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Keywords:

  • domestic violence;
  • abuse;
  • PTSD;
  • ethnicity;
  • socioeconomic status;
  • SES

Abstract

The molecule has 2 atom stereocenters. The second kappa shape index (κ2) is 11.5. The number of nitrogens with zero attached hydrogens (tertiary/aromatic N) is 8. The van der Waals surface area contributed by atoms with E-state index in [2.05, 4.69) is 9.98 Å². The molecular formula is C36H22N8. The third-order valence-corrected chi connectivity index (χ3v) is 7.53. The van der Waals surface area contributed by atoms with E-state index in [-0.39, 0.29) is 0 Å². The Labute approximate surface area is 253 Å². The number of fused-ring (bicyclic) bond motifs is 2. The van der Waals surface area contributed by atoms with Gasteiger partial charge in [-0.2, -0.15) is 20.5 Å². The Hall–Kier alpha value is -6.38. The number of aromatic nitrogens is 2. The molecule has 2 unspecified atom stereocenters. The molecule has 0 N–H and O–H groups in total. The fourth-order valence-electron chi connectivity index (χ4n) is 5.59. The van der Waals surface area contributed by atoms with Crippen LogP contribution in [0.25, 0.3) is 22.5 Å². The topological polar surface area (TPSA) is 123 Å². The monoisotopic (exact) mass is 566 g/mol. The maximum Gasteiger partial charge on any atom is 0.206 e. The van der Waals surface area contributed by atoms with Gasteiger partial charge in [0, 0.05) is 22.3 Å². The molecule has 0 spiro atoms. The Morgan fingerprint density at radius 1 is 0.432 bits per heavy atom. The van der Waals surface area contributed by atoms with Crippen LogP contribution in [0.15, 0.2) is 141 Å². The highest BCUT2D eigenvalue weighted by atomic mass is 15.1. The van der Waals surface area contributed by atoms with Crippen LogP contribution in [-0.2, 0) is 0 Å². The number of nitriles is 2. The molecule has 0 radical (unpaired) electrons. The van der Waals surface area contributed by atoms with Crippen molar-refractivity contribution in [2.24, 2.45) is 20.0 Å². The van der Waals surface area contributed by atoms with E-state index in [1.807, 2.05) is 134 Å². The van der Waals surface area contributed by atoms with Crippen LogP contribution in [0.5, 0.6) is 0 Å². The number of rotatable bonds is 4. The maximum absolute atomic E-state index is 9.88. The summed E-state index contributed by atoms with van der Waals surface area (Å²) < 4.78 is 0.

Aspects of partner abuse (types, severity, chronicity, treatment of injury, fear, etc.) were addressed with low income community women, half of whom scored above the cutoff on the Crime Related PTSD scale. Using this cutoff, 47% of women who sustained moderate violence were high in CR-PTSD symptoms. If their partner also raped them, the rate (63%) was similar to women who sustained severe violence (65%) or severe violence and rape (71%). No ethnic differences were found for rates or severity of CR-PTSD symptoms. A MANCOVA by ethnicity (African Americans, Euro-Americans, Mexican Americans) and CR-PTSD symptoms (low vs. high) identified ethnic differences only on total sexual aggression and recent threats of violence. The high symptom group reported more abuse on all measures. Results from the CR-PTSD and the general lack of ethnic differences support the notion that SES contributes more to women's vulnerability to abuse and stress symptoms than does ethnicity.